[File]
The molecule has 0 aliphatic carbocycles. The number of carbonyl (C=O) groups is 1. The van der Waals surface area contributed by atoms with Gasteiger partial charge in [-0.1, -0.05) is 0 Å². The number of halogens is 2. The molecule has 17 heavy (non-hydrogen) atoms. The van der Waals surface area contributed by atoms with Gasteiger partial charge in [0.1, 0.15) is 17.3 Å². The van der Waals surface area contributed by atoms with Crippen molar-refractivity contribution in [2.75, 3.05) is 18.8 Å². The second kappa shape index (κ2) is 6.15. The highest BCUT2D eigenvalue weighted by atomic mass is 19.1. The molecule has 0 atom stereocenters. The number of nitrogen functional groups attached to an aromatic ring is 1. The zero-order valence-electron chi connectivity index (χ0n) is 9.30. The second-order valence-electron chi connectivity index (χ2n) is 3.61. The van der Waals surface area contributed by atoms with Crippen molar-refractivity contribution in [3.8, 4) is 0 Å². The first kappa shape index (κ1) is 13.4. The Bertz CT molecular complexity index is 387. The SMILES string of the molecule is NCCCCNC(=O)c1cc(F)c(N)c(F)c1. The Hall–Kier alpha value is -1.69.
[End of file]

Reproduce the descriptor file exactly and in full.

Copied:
The molecule has 0 aliphatic carbocycles. The number of carbonyl (C=O) groups is 1. The van der Waals surface area contributed by atoms with Gasteiger partial charge in [-0.1, -0.05) is 0 Å². The number of halogens is 2. The molecule has 17 heavy (non-hydrogen) atoms. The van der Waals surface area contributed by atoms with Gasteiger partial charge in [0.1, 0.15) is 17.3 Å². The van der Waals surface area contributed by atoms with Crippen molar-refractivity contribution in [2.75, 3.05) is 18.8 Å². The second kappa shape index (κ2) is 6.15. The highest BCUT2D eigenvalue weighted by atomic mass is 19.1. The molecule has 0 atom stereocenters. The number of nitrogen functional groups attached to an aromatic ring is 1. The zero-order valence-electron chi connectivity index (χ0n) is 9.30. The second-order valence-electron chi connectivity index (χ2n) is 3.61. The van der Waals surface area contributed by atoms with Crippen molar-refractivity contribution in [3.8, 4) is 0 Å². The first kappa shape index (κ1) is 13.4. The Bertz CT molecular complexity index is 387. The SMILES string of the molecule is NCCCCNC(=O)c1cc(F)c(N)c(F)c1. The Hall–Kier alpha value is -1.69.